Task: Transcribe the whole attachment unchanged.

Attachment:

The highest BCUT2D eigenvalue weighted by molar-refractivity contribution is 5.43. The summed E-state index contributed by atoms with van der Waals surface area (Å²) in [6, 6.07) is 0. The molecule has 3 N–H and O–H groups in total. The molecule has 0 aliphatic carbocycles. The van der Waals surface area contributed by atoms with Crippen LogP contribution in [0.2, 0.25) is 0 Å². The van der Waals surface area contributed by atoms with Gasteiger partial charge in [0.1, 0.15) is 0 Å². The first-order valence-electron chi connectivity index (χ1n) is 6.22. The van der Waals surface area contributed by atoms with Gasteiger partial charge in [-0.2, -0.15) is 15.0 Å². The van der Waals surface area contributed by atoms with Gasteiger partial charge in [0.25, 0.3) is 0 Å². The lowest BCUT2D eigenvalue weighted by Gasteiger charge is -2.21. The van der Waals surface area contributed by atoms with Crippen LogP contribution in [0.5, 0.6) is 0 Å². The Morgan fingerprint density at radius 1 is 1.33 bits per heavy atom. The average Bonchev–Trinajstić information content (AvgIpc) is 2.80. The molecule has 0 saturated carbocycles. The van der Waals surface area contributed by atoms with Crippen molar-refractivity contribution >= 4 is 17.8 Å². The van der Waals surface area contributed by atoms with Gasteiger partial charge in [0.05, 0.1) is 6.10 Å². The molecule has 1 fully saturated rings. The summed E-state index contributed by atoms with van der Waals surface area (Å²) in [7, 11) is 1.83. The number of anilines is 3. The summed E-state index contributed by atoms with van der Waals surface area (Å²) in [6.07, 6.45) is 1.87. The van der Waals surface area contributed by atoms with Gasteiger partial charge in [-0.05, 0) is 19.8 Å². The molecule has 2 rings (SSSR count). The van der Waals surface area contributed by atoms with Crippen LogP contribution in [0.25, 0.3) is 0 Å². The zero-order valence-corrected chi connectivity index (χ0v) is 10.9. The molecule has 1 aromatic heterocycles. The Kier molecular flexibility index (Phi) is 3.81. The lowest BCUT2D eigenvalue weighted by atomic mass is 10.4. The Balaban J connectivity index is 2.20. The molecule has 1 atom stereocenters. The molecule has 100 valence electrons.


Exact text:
The highest BCUT2D eigenvalue weighted by molar-refractivity contribution is 5.43. The summed E-state index contributed by atoms with van der Waals surface area (Å²) in [6, 6.07) is 0. The molecule has 3 N–H and O–H groups in total. The molecule has 0 aliphatic carbocycles. The van der Waals surface area contributed by atoms with Crippen LogP contribution in [0.2, 0.25) is 0 Å². The van der Waals surface area contributed by atoms with Gasteiger partial charge in [0.1, 0.15) is 0 Å². The first-order valence-electron chi connectivity index (χ1n) is 6.22. The van der Waals surface area contributed by atoms with Gasteiger partial charge in [-0.2, -0.15) is 15.0 Å². The van der Waals surface area contributed by atoms with Gasteiger partial charge in [0.25, 0.3) is 0 Å². The lowest BCUT2D eigenvalue weighted by Gasteiger charge is -2.21. The van der Waals surface area contributed by atoms with Crippen LogP contribution in [0.5, 0.6) is 0 Å². The Morgan fingerprint density at radius 1 is 1.33 bits per heavy atom. The average Bonchev–Trinajstić information content (AvgIpc) is 2.80. The molecule has 0 saturated carbocycles. The van der Waals surface area contributed by atoms with Crippen molar-refractivity contribution >= 4 is 17.8 Å². The van der Waals surface area contributed by atoms with Gasteiger partial charge in [0.05, 0.1) is 6.10 Å². The molecule has 1 fully saturated rings. The summed E-state index contributed by atoms with van der Waals surface area (Å²) in [7, 11) is 1.83. The number of anilines is 3. The summed E-state index contributed by atoms with van der Waals surface area (Å²) in [6.07, 6.45) is 1.87. The van der Waals surface area contributed by atoms with Gasteiger partial charge in [-0.05, 0) is 19.8 Å². The molecule has 2 rings (SSSR count). The van der Waals surface area contributed by atoms with Crippen LogP contribution in [0.25, 0.3) is 0 Å². The zero-order valence-corrected chi connectivity index (χ0v) is 10.9. The molecule has 1 aromatic heterocycles. The Kier molecular flexibility index (Phi) is 3.81. The lowest BCUT2D eigenvalue weighted by atomic mass is 10.4. The Balaban J connectivity index is 2.20. The molecule has 1 atom stereocenters. The molecule has 100 valence electrons.